Average Order Value, sometimes called AOV, is the average spend per transaction on your website.
Average order value is a valuable metric for understanding how much your transactions are worth to your business. It is however one half of the coin, with the other being how much you paid to acquire those customers.
This will allow you to know if your transactional value is higher than your Cost Per Acquisition (CPA).
If your Average Order Value is higher than your Cost Per Acquisition, your website is at least making a profit before the cost of goods.
The What, Why and How
Average Order Value
What is it?
Average Order Value is the amount of money which is spent per transaction.
However this will only show the spend per transaction NOT the spend per customer. To understand Spend per customer there is a different metric available called Revenue Per User or RPU.
Using both of these will allow you to understand if purchases are being made by a number of loyal customers (Higher RPU than AOV) or new customers (similar AOV to RPU).
Why measure it?
Using Average Order Value (AOV) will give you a good idea on how much your transactions are worth to you.
It will also provide you with a picture of your typical order profile. For example do you usually have a high or low order value.
Looking at conversion rate combined with AOV will provide you a good picture of your Ecommerce performance.
Combining AOV against Cost Per Acquisition will allow you to understand if your orders are profitable (after the cost of media/marketing spend).
How to diagnose it
To carry out the diagnosis you will need:
- Number of transactions
- Items per basket
- Cost Per Acquisition
- Across all channels where you can track the purchase
Step 1: Look at the total revenue based on a campaign or a time period. Break the revenue down by channel. Look at the total number of transactions for each channel.
Step 2: Divide revenue by the number of transactions. This will provide you with the Average Order Value. Next apply the same calculation by channel to the get the Average order value by channel.
Step 3: Compare at the Revenue per user (RPU) or Average order value to the Cost per acquisition. If the Average order value is lower than the Cost per acquisition is this is an unprofitable campaign and needs to be resolved.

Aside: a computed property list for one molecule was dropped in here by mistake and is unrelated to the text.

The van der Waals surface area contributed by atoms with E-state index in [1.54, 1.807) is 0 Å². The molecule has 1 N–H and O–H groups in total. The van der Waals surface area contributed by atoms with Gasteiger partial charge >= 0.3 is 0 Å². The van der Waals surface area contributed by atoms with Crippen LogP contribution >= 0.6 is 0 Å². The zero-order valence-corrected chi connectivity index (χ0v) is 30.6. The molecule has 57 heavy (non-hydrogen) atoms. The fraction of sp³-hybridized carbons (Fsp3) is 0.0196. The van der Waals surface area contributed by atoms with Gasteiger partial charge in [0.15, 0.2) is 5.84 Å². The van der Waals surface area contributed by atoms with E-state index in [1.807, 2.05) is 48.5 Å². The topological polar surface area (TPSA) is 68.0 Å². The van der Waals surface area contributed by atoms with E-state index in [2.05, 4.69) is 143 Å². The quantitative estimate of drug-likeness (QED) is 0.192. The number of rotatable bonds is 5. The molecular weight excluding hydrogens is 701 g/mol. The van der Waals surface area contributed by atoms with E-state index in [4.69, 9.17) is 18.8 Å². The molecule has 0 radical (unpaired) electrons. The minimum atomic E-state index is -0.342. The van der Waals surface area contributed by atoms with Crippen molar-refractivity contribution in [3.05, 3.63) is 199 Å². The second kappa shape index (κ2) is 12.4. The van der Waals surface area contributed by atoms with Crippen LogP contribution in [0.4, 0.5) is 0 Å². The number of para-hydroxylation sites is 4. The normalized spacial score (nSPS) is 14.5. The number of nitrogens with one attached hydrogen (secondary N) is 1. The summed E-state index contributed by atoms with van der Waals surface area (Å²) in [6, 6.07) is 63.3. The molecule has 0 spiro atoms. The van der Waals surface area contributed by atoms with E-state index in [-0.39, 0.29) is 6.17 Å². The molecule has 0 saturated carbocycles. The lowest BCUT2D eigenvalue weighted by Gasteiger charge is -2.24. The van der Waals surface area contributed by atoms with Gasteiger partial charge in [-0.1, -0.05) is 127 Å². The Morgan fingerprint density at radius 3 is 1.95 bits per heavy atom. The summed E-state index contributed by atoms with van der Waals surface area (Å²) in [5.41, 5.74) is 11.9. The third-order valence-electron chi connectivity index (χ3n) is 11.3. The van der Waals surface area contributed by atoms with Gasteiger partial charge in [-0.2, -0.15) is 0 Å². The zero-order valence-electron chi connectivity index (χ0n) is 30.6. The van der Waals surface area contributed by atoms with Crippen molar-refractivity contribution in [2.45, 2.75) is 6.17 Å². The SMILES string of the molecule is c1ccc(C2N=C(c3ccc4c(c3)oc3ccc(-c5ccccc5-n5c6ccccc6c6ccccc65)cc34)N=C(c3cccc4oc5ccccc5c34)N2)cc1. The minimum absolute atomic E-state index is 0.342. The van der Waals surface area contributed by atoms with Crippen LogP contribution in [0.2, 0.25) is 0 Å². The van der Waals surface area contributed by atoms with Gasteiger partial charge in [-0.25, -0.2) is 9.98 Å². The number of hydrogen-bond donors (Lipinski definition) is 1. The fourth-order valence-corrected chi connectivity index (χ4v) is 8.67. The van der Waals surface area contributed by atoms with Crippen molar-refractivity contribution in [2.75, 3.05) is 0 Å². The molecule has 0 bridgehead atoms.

Step 4: Finally map out the Average order value against Items per basket. Do this for each of the channels to understand the profile of spend.
Best ways to Diagnose Average Order Value to generate growth
See our video how to guide to get our 4 top tips to analysing average order value
Where can I see it?
The screenshot is from Google Analytics and shows where you can find Average Order Value (AOV) overall for a given time period and for your campaigns.
It might quicker for you to extract the data and calculate it yourself, if you want to AOV for each channel.
4 top tips to analysing average order value
In the graphic we looked at how Average Order Value is impacted by Items per baskets.
We wanted to see the price point and if bundling was needed for specific channels.
Once we got the channel data (how people came to the website), we could tailor our marketing activities to the right price point (and products) and the offers we used.
On the go?
Learn how to diagnose your spend per transaction in our 5 minute audio.
90 Days to higher conversions using your data
People also ask . . .
You can calculate the Average Order Value (AOV) on any channel or device as long as you have revenue and number of transactions for channels or devices.
AOV is calculated as the amount of revenue of divided by the number of transactions.
For example: AOV = revenue by channel / transactions by channel.
Average Order Value is reliable, in that it tells you how much each transaction is worth to your business. Here are our 3 Top Tips:
TOP TIP 1: However looking at the overall average can hide what is happening. Look at your Average Order Value by channel and device to see if any of these are really bringing down the average.
TOP TIP 2: Look at the items per basket to see how the Average Order Value is being created. Is it one or two expensive items in a transaction or multiple items in a transaction?
TOP TIP 3: Using Average Order value by channel and device will allow you to compare it against Cost Per Acquisition.
If it is higher than Cost Per Acquisition that channel is making money against the cost of acquiring that visitor. If you drill down even further down to a campaign (within a channel and device) you might some horrors!
TOP TIP 4: Ensure your technical teams are capturing the correct information in Average Order Value for your business.
For example do you want to include delivery costs in your order value? Do you want to include tax in your order value?
Our recommendation is to not include these and treat these as separate pieces of information. The order value, should be the amount of money paid by a customer at the time of they made their purchase with you.
The best source of information for this is your website. However it is good to understand how others are performing.
The range however is large, across industries, sources of traffic and devices used for purchasing.
For example Cars and Motorcyling was high at £131, but Health and Wellbeing was only £38.
Looking at devices Monetate published traditional (desktop) at $180, while mobile (smartphone) was $79.
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